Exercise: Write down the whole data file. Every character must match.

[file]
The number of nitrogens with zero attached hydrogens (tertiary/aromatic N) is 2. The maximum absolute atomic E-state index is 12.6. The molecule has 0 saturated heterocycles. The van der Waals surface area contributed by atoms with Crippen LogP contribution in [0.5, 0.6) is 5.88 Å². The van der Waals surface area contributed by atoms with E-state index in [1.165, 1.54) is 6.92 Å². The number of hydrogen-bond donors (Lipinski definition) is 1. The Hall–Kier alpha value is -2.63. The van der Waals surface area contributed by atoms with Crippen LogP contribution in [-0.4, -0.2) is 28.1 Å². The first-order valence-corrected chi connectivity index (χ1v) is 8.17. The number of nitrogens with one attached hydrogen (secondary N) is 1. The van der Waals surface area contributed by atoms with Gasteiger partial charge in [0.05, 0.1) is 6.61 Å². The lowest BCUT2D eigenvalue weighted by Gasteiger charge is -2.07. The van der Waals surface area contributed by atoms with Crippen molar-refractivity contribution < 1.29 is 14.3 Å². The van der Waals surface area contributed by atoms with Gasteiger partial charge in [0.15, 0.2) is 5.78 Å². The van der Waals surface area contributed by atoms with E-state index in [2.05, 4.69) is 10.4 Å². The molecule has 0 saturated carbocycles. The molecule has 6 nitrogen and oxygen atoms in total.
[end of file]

The number of nitrogens with zero attached hydrogens (tertiary/aromatic N) is 2. The maximum absolute atomic E-state index is 12.6. The molecule has 0 saturated heterocycles. The van der Waals surface area contributed by atoms with Crippen LogP contribution in [0.5, 0.6) is 5.88 Å². The van der Waals surface area contributed by atoms with E-state index in [1.165, 1.54) is 6.92 Å². The number of hydrogen-bond donors (Lipinski definition) is 1. The Hall–Kier alpha value is -2.63. The van der Waals surface area contributed by atoms with Crippen LogP contribution in [-0.4, -0.2) is 28.1 Å². The first-order valence-corrected chi connectivity index (χ1v) is 8.17. The number of nitrogens with one attached hydrogen (secondary N) is 1. The van der Waals surface area contributed by atoms with Gasteiger partial charge in [0.05, 0.1) is 6.61 Å². The lowest BCUT2D eigenvalue weighted by Gasteiger charge is -2.07. The van der Waals surface area contributed by atoms with Crippen molar-refractivity contribution < 1.29 is 14.3 Å². The van der Waals surface area contributed by atoms with Gasteiger partial charge in [0.15, 0.2) is 5.78 Å². The van der Waals surface area contributed by atoms with E-state index in [2.05, 4.69) is 10.4 Å². The molecule has 0 saturated carbocycles. The molecule has 6 nitrogen and oxygen atoms in total.